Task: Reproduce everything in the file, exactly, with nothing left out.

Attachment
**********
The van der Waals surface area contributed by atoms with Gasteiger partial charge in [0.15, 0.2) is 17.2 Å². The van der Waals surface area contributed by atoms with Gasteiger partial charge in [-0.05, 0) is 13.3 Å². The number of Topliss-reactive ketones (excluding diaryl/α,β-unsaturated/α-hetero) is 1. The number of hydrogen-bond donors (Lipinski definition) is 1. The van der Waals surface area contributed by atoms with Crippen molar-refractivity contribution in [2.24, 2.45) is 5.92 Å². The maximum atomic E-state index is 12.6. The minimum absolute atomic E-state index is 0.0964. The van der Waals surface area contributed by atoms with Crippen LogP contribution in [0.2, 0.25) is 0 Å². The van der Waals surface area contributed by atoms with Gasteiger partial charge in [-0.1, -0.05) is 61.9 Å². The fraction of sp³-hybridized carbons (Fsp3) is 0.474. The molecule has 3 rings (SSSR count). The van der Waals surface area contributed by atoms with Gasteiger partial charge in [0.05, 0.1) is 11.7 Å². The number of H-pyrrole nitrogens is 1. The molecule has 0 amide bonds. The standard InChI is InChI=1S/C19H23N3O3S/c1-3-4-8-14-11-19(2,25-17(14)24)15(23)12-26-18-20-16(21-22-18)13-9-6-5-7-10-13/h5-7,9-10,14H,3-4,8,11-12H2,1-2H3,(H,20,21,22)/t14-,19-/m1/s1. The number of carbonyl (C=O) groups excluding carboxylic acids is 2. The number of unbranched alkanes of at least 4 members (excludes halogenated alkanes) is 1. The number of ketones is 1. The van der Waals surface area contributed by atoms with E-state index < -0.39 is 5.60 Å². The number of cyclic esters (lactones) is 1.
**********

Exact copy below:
The van der Waals surface area contributed by atoms with Gasteiger partial charge in [0.15, 0.2) is 17.2 Å². The van der Waals surface area contributed by atoms with Gasteiger partial charge in [-0.05, 0) is 13.3 Å². The number of Topliss-reactive ketones (excluding diaryl/α,β-unsaturated/α-hetero) is 1. The number of hydrogen-bond donors (Lipinski definition) is 1. The van der Waals surface area contributed by atoms with Crippen molar-refractivity contribution in [2.24, 2.45) is 5.92 Å². The maximum atomic E-state index is 12.6. The minimum absolute atomic E-state index is 0.0964. The van der Waals surface area contributed by atoms with Crippen LogP contribution in [0.2, 0.25) is 0 Å². The van der Waals surface area contributed by atoms with Gasteiger partial charge in [-0.1, -0.05) is 61.9 Å². The fraction of sp³-hybridized carbons (Fsp3) is 0.474. The molecule has 3 rings (SSSR count). The van der Waals surface area contributed by atoms with Gasteiger partial charge in [0.05, 0.1) is 11.7 Å². The number of H-pyrrole nitrogens is 1. The molecule has 0 amide bonds. The standard InChI is InChI=1S/C19H23N3O3S/c1-3-4-8-14-11-19(2,25-17(14)24)15(23)12-26-18-20-16(21-22-18)13-9-6-5-7-10-13/h5-7,9-10,14H,3-4,8,11-12H2,1-2H3,(H,20,21,22)/t14-,19-/m1/s1. The number of carbonyl (C=O) groups excluding carboxylic acids is 2. The number of unbranched alkanes of at least 4 members (excludes halogenated alkanes) is 1. The number of ketones is 1. The van der Waals surface area contributed by atoms with E-state index < -0.39 is 5.60 Å². The number of cyclic esters (lactones) is 1.